As for basic jokes about sex and even my religious stuff, I don’t find any problems with that, even if I’m gigging in the Bible Belt, because religious people don’t come and see me. If I was just a clubbing comic who showed up from town to town and people didn’t know who they were seeing, I’m sure I would get a lot of walk-outs.

So did you have many altercations early on in your career?
I had more altercations early on in my career, but my early career was done in England, and the British are pretty tolerant when it comes to things on stage. They don’t get freaked out too much. It’s not a religious place, and also I never talked about British politics because I never really understood them.

Do you tailor your material to regions?
No, but I might tailor it to the time of the night. The early show may get more long-winded stories because people in the audience can focus better, and the late show has to get snappier and shorter one-liners because they’re all drunk.

Do you think comedy has any ability to change society?
I think comedy has the ability to tip people who are thinking about change over the edge. I’m never going to convert someone who’s into gun control. I may convert someone who is not quite sure anymore. You can teach people sometimes, because they might not know what you’re talking about to begin with, but converting is a lot harder.

How did you become an atheist?
I was 13 when I was started questioning and 16 when I stopped [believing in God]. It wasn’t a hard decision for me; my family wasn’t particularly religious. We went to church like once a year, for Easter. My mother’s idea of religion was making us watch special biblical movies like fucking The Ten Commandments and all that shit. That was my religious education as a kid. I don’t think I’ve ever prayed in my entire life, never sat and had an imaginary chat with God.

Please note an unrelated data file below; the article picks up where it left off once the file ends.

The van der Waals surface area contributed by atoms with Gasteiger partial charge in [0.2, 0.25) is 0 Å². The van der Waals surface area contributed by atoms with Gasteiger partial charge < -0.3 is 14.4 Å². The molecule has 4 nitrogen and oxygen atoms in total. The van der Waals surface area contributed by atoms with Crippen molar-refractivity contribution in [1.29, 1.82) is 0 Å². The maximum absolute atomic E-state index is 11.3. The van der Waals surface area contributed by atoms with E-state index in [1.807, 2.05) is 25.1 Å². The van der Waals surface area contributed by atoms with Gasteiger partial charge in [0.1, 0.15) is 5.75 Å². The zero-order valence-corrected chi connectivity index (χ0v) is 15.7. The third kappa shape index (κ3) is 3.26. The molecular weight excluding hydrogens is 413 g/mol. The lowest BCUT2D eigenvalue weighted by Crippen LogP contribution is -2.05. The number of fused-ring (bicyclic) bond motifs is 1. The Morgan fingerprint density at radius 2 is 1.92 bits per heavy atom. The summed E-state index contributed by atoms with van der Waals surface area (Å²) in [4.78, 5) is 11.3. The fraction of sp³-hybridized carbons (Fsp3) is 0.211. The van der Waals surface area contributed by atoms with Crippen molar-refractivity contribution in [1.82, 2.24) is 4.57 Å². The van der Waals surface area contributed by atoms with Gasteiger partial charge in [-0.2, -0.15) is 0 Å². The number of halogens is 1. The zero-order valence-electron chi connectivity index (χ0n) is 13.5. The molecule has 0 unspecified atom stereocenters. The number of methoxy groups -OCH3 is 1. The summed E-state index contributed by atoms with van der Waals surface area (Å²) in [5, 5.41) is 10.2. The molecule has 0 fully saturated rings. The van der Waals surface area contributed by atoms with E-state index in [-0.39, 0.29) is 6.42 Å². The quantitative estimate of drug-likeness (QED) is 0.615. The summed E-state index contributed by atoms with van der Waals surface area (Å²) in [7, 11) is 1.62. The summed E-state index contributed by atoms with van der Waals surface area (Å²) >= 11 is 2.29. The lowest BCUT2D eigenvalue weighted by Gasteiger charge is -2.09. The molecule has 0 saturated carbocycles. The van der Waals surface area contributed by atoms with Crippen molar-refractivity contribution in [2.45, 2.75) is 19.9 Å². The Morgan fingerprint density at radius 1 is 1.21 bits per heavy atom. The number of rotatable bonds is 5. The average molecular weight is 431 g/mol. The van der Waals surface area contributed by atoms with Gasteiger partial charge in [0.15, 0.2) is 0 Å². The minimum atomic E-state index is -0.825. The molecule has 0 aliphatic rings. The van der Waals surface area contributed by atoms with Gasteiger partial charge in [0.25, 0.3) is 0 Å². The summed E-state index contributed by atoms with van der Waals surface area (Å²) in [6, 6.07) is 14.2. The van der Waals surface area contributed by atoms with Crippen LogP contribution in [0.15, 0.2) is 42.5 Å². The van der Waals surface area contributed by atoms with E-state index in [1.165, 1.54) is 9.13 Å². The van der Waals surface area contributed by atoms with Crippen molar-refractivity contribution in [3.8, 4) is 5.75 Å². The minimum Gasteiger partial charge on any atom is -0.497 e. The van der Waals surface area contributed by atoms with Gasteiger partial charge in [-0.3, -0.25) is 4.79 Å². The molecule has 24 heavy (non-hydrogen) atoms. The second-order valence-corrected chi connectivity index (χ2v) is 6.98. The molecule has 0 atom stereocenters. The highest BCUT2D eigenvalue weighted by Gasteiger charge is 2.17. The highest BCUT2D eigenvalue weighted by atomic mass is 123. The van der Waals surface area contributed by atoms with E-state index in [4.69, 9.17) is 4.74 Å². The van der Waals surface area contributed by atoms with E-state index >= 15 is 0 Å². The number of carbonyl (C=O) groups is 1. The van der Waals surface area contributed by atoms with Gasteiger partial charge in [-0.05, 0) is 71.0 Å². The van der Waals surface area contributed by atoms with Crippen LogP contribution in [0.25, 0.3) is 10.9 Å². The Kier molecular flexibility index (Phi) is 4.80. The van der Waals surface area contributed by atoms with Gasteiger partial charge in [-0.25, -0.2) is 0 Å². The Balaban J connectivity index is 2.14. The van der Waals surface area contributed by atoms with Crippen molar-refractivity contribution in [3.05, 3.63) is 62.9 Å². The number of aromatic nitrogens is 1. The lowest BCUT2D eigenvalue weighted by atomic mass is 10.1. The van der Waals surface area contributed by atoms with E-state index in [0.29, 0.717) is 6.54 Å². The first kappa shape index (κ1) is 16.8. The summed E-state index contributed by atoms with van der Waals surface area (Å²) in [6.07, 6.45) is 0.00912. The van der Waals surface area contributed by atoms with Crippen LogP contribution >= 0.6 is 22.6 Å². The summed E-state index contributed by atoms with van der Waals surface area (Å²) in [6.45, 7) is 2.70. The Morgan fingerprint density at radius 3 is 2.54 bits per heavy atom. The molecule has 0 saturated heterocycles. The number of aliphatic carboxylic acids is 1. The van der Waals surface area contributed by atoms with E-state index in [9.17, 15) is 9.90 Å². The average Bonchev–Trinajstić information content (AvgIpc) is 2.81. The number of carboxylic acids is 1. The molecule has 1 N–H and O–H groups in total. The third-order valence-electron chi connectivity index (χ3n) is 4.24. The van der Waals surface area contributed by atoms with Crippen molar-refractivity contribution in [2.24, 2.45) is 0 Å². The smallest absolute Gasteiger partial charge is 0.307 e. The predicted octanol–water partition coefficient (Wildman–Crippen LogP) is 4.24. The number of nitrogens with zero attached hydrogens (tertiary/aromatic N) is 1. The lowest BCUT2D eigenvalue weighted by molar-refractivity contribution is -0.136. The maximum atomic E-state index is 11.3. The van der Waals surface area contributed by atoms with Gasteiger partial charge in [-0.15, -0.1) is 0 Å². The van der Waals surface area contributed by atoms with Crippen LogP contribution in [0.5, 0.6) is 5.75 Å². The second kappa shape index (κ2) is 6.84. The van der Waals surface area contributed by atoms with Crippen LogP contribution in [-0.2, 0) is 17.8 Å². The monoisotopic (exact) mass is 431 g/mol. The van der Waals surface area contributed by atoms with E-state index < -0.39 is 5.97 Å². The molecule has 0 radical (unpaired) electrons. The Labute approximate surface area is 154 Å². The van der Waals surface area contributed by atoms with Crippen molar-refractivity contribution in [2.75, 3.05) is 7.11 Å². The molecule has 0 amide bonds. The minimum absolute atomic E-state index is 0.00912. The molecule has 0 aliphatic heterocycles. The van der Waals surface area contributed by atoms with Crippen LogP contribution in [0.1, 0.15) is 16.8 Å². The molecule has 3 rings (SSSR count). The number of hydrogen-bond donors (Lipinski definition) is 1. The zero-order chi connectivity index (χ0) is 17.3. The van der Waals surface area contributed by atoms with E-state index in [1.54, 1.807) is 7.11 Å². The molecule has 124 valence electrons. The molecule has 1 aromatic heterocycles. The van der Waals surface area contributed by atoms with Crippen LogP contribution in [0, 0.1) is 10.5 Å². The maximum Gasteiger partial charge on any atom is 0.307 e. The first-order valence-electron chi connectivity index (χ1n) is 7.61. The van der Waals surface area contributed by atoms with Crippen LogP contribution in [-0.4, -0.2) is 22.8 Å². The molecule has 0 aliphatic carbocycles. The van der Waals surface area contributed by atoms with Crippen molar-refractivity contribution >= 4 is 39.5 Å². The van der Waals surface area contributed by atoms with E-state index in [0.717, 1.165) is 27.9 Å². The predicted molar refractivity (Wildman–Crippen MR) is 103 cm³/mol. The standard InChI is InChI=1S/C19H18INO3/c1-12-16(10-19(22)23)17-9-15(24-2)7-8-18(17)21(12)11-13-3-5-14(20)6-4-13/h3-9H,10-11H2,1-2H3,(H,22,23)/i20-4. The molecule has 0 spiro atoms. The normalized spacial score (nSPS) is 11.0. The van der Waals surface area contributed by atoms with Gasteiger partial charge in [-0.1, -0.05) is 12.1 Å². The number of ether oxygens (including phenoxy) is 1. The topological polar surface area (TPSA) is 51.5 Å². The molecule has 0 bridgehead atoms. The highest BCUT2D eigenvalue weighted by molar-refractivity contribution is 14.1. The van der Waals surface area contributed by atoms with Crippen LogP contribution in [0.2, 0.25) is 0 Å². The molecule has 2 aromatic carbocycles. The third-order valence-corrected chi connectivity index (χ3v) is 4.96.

Your religious bits seem well informed, at least.
I always research the facts and figures I give. I have tried reading the Bible but that’s a tough read there. I watch a lot of religious documentaries. I have a keen interest in religion for someone who’s not religious.

Have women ever been hesitant to have sex with you because you discuss your sexual experiences in your act?
I don’t think it ever hurt in that regard. It might have. I know my girlfriend doesn’t like those jokes, but she also appreciates that that’s the gig.

We’re approaching the end of the first season. What are your thoughts on how it went?